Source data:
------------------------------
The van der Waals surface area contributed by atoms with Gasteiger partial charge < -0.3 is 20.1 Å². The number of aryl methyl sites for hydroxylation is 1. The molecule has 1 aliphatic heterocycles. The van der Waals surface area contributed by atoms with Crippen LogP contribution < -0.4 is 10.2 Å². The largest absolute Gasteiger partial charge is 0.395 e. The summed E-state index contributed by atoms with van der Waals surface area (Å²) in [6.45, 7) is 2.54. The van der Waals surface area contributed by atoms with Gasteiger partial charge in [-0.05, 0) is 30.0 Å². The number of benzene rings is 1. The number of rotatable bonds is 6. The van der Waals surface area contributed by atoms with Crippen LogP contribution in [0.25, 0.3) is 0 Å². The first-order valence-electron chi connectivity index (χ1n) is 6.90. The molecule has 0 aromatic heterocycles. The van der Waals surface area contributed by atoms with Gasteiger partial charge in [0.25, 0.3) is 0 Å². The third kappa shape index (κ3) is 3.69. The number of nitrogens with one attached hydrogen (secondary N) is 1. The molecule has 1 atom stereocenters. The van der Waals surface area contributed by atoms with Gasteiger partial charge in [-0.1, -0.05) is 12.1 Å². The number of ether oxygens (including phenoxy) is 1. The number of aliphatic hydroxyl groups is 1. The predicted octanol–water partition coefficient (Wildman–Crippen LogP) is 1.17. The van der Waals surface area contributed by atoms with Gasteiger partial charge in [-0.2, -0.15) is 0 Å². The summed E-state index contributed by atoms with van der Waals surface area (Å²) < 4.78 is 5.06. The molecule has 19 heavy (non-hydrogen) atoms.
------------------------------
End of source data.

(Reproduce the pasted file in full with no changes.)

The van der Waals surface area contributed by atoms with Gasteiger partial charge < -0.3 is 20.1 Å². The number of aryl methyl sites for hydroxylation is 1. The molecule has 1 aliphatic heterocycles. The van der Waals surface area contributed by atoms with Crippen LogP contribution < -0.4 is 10.2 Å². The largest absolute Gasteiger partial charge is 0.395 e. The summed E-state index contributed by atoms with van der Waals surface area (Å²) in [6.45, 7) is 2.54. The van der Waals surface area contributed by atoms with Gasteiger partial charge in [-0.05, 0) is 30.0 Å². The number of benzene rings is 1. The number of rotatable bonds is 6. The van der Waals surface area contributed by atoms with Crippen LogP contribution in [0.25, 0.3) is 0 Å². The first-order valence-electron chi connectivity index (χ1n) is 6.90. The molecule has 0 aromatic heterocycles. The van der Waals surface area contributed by atoms with Gasteiger partial charge in [0.25, 0.3) is 0 Å². The third kappa shape index (κ3) is 3.69. The number of nitrogens with one attached hydrogen (secondary N) is 1. The molecule has 1 atom stereocenters. The van der Waals surface area contributed by atoms with Gasteiger partial charge in [-0.1, -0.05) is 12.1 Å². The number of ether oxygens (including phenoxy) is 1. The number of aliphatic hydroxyl groups is 1. The predicted octanol–water partition coefficient (Wildman–Crippen LogP) is 1.17. The van der Waals surface area contributed by atoms with Gasteiger partial charge in [-0.2, -0.15) is 0 Å². The summed E-state index contributed by atoms with van der Waals surface area (Å²) < 4.78 is 5.06. The molecule has 19 heavy (non-hydrogen) atoms.